Those are all easy enough: my legal knowledge is close to nonexistent; my knowledge of medical conditions, despite being the daughter of a doctor, is limited solely to psychiatric disorders; and I have a computer program do my taxes.

But often I get questions at the desk that are looking for other kinds of advice, and these are harder to interpret.

At my first-ever library job, I worked regularly at the children’s desk. I got a lot of questions from adults, though, perhaps because the actual reference desk at that library was a fortress-like monstrosity with staplers and scissors chained to it, or perhaps because I was closest to the copy machine. One evening a young woman came in with a paper she was writing, wondering if I could proofread it.

I was fairly certain that this was outside the bounds of “other duties as described,” and that I was in fact supposed to tell her that I could not do that for her. But it was a quiet night in the library, and it was a short paper, just a page long, and I used to teach freshman composition. I said okay. I did a quick job, fixing just proofreading stuff, since that was what she had asked for, but she clearly needed more help. I asked what school she went to. It was a community college nearby, so while she went to use the computer, I did a little sleuthing. Sure enough, they had what sounded to me like a writing center. I jotted down the information, and before the patron left, I gave it to her, suggesting she stop by or give them a call. She thanked me.

Then I emailed the contact person I found listed on the page for the center, just to let him know I’d sent someone there, and hoping that it was the right place. He wrote back the next day, and I still remember his words. “It breaks my heart that students don’t know about the center.” I told him I’d do my best to spread the word.

Over the years as a librarian I’ve gotten a lot of questions from patrons that hover on the boundary between providing library reference services and providing advice. I’m not, I suppose, supposed to tell people that their resume would look better if they formatted it differently, or that yeah, it does sound as though the situation with their landlord does sound like a case for the tenant-landlord association. And I don’t go right out and tell them these things, or walk around looking for those situations. But I can’t claim never to have answered such a question.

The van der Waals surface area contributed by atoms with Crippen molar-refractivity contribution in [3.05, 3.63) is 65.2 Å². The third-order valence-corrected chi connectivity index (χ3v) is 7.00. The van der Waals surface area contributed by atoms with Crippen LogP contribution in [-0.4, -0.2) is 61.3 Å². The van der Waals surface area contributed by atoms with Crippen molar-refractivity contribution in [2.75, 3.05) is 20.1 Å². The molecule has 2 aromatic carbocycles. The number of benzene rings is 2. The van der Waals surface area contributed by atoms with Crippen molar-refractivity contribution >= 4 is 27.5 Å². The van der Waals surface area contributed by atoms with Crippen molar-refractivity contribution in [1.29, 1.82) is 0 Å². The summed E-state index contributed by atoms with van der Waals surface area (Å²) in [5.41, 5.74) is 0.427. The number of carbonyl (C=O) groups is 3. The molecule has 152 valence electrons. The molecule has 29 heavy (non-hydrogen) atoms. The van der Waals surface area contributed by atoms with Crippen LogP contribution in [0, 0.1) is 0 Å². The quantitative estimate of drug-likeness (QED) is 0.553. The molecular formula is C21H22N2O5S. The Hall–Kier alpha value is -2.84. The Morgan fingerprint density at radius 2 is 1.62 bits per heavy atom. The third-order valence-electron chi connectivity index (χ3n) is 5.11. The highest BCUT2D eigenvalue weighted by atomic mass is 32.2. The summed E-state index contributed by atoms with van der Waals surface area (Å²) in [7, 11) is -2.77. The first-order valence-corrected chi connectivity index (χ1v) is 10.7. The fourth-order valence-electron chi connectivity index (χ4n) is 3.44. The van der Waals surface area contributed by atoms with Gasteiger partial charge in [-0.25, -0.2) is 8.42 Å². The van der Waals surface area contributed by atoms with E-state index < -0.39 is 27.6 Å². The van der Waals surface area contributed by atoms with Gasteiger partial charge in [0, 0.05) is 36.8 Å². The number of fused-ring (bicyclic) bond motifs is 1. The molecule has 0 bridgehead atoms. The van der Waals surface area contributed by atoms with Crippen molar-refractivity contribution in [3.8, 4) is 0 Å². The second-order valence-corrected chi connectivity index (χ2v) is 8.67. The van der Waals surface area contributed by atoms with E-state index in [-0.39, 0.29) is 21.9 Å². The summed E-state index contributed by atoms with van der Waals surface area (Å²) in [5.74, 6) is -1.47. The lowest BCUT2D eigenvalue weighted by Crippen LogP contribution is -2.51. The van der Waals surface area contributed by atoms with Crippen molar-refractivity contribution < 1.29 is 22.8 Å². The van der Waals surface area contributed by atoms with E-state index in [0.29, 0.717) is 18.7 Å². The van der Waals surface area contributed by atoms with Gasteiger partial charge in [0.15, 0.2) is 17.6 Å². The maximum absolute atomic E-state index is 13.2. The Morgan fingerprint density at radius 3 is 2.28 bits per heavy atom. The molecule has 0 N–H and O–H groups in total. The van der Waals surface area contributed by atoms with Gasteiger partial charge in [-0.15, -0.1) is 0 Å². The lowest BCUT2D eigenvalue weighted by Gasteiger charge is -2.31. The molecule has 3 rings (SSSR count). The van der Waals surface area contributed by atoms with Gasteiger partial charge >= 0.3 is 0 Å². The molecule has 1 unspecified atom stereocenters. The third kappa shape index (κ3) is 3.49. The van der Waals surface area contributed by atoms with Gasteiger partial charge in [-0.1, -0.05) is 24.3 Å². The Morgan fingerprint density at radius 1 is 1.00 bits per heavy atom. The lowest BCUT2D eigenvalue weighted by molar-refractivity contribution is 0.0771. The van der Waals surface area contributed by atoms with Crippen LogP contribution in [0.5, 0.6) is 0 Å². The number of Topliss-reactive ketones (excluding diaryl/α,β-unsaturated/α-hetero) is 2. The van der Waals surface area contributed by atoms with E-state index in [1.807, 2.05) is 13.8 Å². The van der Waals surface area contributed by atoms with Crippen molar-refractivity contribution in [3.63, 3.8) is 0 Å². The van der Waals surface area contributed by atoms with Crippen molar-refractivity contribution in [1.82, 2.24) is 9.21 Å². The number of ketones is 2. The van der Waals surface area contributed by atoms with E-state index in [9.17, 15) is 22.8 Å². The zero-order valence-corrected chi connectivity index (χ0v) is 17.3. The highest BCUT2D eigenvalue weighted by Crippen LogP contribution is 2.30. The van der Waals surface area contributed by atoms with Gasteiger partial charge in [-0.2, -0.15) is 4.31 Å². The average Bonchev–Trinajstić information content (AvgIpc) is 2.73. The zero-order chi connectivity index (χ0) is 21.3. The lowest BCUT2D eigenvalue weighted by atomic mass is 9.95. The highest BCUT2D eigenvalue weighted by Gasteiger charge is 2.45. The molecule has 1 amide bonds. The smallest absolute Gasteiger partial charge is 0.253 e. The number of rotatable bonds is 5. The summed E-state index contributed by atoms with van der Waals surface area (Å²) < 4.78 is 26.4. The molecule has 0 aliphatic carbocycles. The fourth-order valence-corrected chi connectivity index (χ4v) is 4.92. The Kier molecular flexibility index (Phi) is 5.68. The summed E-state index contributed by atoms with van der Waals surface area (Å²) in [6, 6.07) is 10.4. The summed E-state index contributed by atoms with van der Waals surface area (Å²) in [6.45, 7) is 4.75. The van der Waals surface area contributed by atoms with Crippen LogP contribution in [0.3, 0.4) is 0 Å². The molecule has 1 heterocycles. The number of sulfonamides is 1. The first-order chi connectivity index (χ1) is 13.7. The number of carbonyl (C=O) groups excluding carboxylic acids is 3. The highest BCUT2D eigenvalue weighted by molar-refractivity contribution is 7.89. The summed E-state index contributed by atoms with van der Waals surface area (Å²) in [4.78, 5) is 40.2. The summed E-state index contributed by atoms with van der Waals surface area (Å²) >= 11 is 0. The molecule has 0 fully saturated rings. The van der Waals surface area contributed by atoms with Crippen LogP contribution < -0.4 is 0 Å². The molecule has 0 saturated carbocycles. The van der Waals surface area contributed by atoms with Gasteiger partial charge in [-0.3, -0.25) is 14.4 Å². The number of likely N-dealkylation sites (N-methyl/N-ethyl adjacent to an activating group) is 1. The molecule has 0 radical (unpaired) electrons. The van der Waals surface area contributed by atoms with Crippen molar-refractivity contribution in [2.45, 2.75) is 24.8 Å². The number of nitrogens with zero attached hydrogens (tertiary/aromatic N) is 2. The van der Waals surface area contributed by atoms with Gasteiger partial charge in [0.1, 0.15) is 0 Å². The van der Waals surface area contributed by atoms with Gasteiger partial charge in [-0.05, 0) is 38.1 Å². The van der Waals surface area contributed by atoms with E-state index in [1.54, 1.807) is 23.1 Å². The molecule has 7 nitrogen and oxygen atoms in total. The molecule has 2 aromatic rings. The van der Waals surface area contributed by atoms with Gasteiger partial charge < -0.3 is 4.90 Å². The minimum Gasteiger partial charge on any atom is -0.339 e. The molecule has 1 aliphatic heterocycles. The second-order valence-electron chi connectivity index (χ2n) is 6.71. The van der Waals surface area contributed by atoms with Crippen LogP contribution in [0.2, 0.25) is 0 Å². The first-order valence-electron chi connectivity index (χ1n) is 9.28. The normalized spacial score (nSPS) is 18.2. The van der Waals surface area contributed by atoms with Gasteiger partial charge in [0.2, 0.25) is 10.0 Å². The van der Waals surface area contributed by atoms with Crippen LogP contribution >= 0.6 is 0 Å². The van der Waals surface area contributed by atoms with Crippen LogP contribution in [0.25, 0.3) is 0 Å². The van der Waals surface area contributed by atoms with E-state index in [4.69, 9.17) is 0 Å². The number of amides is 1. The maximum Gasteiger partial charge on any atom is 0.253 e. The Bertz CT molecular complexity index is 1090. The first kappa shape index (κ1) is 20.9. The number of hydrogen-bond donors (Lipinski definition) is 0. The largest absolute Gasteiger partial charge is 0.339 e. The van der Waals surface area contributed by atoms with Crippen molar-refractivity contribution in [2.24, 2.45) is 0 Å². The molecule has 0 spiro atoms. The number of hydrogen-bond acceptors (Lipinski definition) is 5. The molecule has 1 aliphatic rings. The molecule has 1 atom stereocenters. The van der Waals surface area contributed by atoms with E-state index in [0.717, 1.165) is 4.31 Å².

The other night I went to hear a talk by the historian Staughton Lynd. He spoke about the organizing mistakes of SNCC and of SDS‘s ERAP project*, and about the philosophy of accompaniment. He realized, he said, that after he got his law degree and went to work with steelworkers and later prisoners, that he suddenly had skills to offer to a fight that belonged to both of them, not just some amorphous idea of how he wanted to help people and do good. And he talked about something his wife Alice said at the time, when she was doing draft counseling: “The meeting between the draft counselor and the draft counselee is a meeting between two experts.” I don’t think I’ve ever heard a more perfect definition of library work, and I got to tell Alice Lynd that after the talk.

In her case, she was the one who knew all about draft boards and regulations and the requirements for being a conscientious objector, but the draft counselee was the one who was an expert on his own life, on what it would mean for him if he had to go to war, on what it would mean for his family and his own conscience.

I am an expert on searching databases and using basic computer programs. I am an expert on circulation policies. But the patrons are the experts on their own lives — on their job searches, on their quests for knowledge, on the books that got taken with a non-custodial parent after a divorce, on the experience of having a relative or friend in the prison system whom they’re trying to locate.

I always tell people that I went into librarianship on the theory that at least it would do no harm, and that’s true, but that’s not all of it. I went into librarianship because I have the skills for it, and because, as it turns out, those are useful skills. They’re skills that allow me, even for just the few moments of a reference transaction, to encounter another expert, and to work together with her. I am, daily, humbled by that experience, and I hope I always will be.

*Remind me some day in my copious spare time to contribute to some of these Wikipedia articles.

hearts and minds and ebooks

Like just about everyone else in libraryland in the past few weeks, I’ve become immersed in the HarperCollins ebook expiration outrage known on the internet as #hcod. (That stands for HarperCollins Overdrive, but of course we in the Library Society of the World like to think that the Cod of Ethics is in there too. The Cod of Ethics disapproves, by the way.) (For those not in the know, HarperCollins announced a couple of weeks ago that starting March 7, all ebooks published by HarperCollins purchased through Overdrive — one of the main vendors of ebooks to libraries — would vanish after the 26th checkout, and libraries would have to repurchase them.)